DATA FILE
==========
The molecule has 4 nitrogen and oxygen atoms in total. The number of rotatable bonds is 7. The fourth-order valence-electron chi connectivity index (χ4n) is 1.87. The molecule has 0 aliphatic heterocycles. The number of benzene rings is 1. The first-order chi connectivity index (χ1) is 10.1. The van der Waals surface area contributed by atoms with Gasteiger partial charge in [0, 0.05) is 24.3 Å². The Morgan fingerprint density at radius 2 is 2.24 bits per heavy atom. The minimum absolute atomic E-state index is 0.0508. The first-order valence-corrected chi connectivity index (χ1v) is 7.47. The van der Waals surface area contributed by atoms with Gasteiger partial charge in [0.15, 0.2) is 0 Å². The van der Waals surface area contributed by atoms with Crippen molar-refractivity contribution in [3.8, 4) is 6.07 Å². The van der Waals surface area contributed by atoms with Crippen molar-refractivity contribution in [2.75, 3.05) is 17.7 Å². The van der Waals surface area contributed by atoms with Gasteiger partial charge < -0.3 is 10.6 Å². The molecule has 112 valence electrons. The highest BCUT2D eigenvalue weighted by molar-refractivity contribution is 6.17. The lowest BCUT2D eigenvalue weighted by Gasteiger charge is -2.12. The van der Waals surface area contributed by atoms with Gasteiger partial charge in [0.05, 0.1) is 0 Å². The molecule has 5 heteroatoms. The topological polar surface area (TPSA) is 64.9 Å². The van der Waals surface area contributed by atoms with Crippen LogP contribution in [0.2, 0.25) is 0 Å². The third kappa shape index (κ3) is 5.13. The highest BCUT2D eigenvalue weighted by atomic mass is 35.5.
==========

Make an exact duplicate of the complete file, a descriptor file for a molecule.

The molecule has 4 nitrogen and oxygen atoms in total. The number of rotatable bonds is 7. The fourth-order valence-electron chi connectivity index (χ4n) is 1.87. The molecule has 0 aliphatic heterocycles. The number of benzene rings is 1. The first-order chi connectivity index (χ1) is 10.1. The van der Waals surface area contributed by atoms with Gasteiger partial charge in [0, 0.05) is 24.3 Å². The Morgan fingerprint density at radius 2 is 2.24 bits per heavy atom. The minimum absolute atomic E-state index is 0.0508. The first-order valence-corrected chi connectivity index (χ1v) is 7.47. The van der Waals surface area contributed by atoms with Gasteiger partial charge in [0.15, 0.2) is 0 Å². The van der Waals surface area contributed by atoms with Crippen molar-refractivity contribution in [3.8, 4) is 6.07 Å². The van der Waals surface area contributed by atoms with Crippen molar-refractivity contribution in [2.75, 3.05) is 17.7 Å². The van der Waals surface area contributed by atoms with Gasteiger partial charge < -0.3 is 10.6 Å². The molecule has 112 valence electrons. The highest BCUT2D eigenvalue weighted by molar-refractivity contribution is 6.17. The lowest BCUT2D eigenvalue weighted by Gasteiger charge is -2.12. The van der Waals surface area contributed by atoms with Gasteiger partial charge in [0.05, 0.1) is 0 Å². The molecule has 5 heteroatoms. The topological polar surface area (TPSA) is 64.9 Å². The van der Waals surface area contributed by atoms with Crippen LogP contribution in [0.2, 0.25) is 0 Å². The third kappa shape index (κ3) is 5.13. The highest BCUT2D eigenvalue weighted by atomic mass is 35.5.